SJR: On my maternal Grandfather’s side, I guess Italian was the next language at about the age of 3, with Chinese and Japanese coming in soon after. I can remember when I was about 4 with the mumps, my Grandfather used to read an ‘Italian through pictures’ book to me. I can still remember all the pictures now.
T: So– English, Hindi, Italian, and then Chinese and Japanese– You started hearing/learning these from family members mainly?
SJR: Right. Years later, I actually went to stay with Indian relatives in the US for a while and saw that they really retained the language and culture. That’s when I really motivated myself to get into Hindi– more Shudh Hindi, and also Sanskrit. But my Hindi in the early days was just stuff you use around the house– long conversations were done in English. And then with the Japanese and Chinese, my Grandfather used to teach me how to write the characters, Hiragana, Katana and Kanji. One of the best books he used to use with me to teach Japanese and Chinese characters was written in Italian. We also had these flash cards that must have come from the 50′s. He used to teach me what EVERY part of the character meant– it’s function etc. Not just the radicals.
T: So your father was a language buff too?
SJR: No – Dad only used language… didn’t love it.
T: But he was still a factor in getting you acquainted with several langauges?
SJR: It was my Mum’s Dad that had a psychotic passion for language that eventually rubbed off on me. It wasn’t just languages- but I guess it’s the language thing that’s ‘in your face’ when you meet people. My Grandfather at the same time taught me to touch type (at the age of 4), to use Morse code, to design schematic diagrams and build radios, to programme computers, and to memorise numbers and words.
T: So it wasn’t only human language you were exposed to.
SJR: Right. Basically he was into getting more mileage out of the brain than your average joe blow.
T: When you talk about memorizing numbers, what was that? Just any numbers– or memorizing pi for example?
SJR: I remember when the Commodore 64 came out around 1982– he and I lived with it around the clock. Initially programming in BASIC, then Assembly Language. I can still remember many of the poke addresses and memory Hex values. One of the first things he taught me that I can remember is the Major method, that he learn back around 1940. – 0 s,z – 1 t,d -2 n-3 m – 4 r – 5 l – 6 ch, j sh zh – 7 k g – 8 f v – 9 p b, and in his wisdom, that system is a foundation for most languages.
T: That’s the same number scheme that Harry Lorraine taught.
The Major Method
The Major Method is a mnemonic memorization system where the 10 digits are mapped to
consonant sounds, so that you can use words and phrases to remember long, complicated numbers, among many other uses.
E. g. To memorize the sequence 02321290, just remember the phrase “snowy mountain pass”.
SJR: Right. If you look at Hiragana and Katakana, the 5 x 5 Indic sound system… even shorthand, it’s divided up like that. We’d create martices of literally thousands of words that we could then make crazy memory stories out of.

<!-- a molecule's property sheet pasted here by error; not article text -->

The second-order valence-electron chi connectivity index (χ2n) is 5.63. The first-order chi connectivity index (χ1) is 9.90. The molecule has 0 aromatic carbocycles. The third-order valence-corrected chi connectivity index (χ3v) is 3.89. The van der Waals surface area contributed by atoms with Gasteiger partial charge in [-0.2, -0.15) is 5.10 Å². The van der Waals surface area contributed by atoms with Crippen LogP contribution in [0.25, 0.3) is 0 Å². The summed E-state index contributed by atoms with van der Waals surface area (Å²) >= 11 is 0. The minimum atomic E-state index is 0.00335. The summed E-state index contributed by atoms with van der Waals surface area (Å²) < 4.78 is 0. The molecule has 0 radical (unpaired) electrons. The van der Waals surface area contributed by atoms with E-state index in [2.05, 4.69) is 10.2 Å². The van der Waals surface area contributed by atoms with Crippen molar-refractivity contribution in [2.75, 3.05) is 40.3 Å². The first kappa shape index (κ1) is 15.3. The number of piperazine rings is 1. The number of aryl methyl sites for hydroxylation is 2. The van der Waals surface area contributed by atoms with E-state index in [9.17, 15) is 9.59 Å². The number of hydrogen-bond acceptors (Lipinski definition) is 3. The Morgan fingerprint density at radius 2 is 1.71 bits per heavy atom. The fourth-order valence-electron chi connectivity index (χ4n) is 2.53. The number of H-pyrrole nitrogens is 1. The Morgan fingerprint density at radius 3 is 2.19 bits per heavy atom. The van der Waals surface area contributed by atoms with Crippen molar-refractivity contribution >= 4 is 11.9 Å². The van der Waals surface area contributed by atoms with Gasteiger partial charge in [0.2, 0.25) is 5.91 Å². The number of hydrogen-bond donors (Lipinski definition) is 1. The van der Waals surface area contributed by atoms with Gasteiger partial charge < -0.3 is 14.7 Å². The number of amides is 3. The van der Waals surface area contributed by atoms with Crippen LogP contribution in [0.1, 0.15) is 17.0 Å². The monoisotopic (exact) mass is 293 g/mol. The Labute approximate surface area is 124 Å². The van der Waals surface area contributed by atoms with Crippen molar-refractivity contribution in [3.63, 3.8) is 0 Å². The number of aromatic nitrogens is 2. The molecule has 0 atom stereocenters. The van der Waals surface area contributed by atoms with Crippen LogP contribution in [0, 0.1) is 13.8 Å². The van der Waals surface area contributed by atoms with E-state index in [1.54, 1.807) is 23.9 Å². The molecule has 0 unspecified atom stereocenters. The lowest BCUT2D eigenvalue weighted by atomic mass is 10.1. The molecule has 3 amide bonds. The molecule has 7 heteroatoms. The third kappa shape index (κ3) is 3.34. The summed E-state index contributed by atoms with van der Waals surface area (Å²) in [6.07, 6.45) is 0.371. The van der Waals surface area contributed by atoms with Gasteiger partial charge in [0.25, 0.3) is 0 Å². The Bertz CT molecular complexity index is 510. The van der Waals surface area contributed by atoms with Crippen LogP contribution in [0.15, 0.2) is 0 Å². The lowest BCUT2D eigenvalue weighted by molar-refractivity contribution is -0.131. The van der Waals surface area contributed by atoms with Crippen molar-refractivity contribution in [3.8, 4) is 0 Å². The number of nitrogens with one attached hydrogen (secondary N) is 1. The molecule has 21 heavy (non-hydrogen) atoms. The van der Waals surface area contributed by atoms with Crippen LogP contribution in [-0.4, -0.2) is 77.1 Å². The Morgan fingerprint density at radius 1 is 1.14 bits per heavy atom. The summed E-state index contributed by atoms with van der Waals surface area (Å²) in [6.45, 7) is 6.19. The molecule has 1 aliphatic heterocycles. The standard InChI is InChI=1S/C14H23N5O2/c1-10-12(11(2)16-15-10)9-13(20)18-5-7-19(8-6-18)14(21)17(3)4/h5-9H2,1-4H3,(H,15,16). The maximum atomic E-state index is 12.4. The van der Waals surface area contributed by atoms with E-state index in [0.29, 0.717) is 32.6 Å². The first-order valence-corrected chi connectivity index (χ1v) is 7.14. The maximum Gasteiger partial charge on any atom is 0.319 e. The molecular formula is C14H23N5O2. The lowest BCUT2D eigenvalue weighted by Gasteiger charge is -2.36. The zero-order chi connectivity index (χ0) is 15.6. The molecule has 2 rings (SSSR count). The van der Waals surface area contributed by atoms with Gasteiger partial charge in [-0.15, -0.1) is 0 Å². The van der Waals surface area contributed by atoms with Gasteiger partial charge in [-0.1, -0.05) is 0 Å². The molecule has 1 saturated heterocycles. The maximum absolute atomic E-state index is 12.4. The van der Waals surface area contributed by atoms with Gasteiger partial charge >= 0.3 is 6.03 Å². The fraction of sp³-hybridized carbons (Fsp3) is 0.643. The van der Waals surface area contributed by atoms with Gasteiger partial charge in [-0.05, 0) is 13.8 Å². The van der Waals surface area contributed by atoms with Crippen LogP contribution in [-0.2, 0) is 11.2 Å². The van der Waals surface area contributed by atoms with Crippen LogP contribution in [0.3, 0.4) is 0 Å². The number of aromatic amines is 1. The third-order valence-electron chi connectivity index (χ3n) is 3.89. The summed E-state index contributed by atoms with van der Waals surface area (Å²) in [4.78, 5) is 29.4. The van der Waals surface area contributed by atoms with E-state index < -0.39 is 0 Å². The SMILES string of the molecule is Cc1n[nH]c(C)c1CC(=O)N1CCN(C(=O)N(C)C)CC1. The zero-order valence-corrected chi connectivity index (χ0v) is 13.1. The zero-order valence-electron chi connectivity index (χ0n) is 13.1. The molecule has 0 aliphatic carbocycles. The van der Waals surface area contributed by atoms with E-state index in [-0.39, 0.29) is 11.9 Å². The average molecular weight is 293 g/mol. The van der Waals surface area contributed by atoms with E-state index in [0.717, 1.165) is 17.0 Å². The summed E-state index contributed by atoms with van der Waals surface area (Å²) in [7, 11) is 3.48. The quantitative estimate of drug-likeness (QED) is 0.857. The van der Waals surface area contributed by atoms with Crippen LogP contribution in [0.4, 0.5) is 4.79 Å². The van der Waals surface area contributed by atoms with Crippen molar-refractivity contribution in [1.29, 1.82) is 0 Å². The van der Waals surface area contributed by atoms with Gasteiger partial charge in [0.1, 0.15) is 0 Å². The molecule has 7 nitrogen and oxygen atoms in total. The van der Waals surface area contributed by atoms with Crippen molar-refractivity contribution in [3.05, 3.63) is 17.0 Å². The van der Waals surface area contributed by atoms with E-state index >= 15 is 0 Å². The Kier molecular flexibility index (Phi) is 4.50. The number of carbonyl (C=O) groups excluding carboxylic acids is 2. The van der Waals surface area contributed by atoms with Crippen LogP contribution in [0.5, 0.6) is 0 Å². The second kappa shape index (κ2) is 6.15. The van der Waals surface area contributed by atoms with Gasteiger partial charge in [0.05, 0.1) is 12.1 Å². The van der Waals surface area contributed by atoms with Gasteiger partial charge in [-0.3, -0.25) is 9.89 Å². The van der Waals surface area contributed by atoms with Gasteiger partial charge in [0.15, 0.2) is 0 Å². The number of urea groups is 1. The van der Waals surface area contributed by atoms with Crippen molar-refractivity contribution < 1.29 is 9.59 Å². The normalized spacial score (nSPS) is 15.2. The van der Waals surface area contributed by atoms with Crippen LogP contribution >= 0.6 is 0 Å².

T: Do you think memory techniques are an important part of langauge learning?
SJR: I think that the principle behind the memory techniques helped me. He used to always tell me “don’t let words limit your thoughts”, which is the fundamental principle of many techniques. You have to think LOUD (not aloud).
T: Some cognitive linguists have said our native language actually limits how we think. So I really agree with what you say. Can you explain the LOUD concept in a bit more detail?
SJR: Sure, it’s like a ‘loud shirt’. Think in colours, emotions, experiences– anything that SCREAMS OUT on the inside.
T: I see.
SJR: I think that’s where he was able to nip it in the bud with me. Even things like doing the rubik’s cube was creating a ‘meaning’ (for example, getting all the 6 colours blocked) through tactile vocabulary. That’s another thing he taught me when i was about 5.
T: Sounds like you were really blessed with good guidance when you were young.
SJR: I was the only one of my siblings and cousins that actually enjoyed sitting through his stories (over and over …and over again) … they eventually rubbed off.
T: What single memory technique would you most recommend to someone who is embarking on learning their first foreign langauge?
SJR: Ahhh… there are a few things. I would say the first thing would be to get your mind separating the mechanical act of using language from the way your brain feels meanings… then you have more versatility.
T: Sounds profound, can you dive deeper?
SJR: One of the first exercises I get people to do [when learning a foreign language] is Language 1 –> Language 1 simultaneous interpreting. That is, turn on CNN or something and then just start speaking in real time. Not waiting, just interpret what the presenter is saying in your own words– interpret the meanings. That’s a fundamental skill in de-coupling yourself from your mother tongue.
T: In other words– hearing meaning, not words.
SJR: Exactly. Then, as far as the memory skills are concerned, start making associations… weird, bizzare, sounds, colours, similar meanings, similar sounds etc. And then create stacking stories. For example, for the days of the week in Indonesian, you have: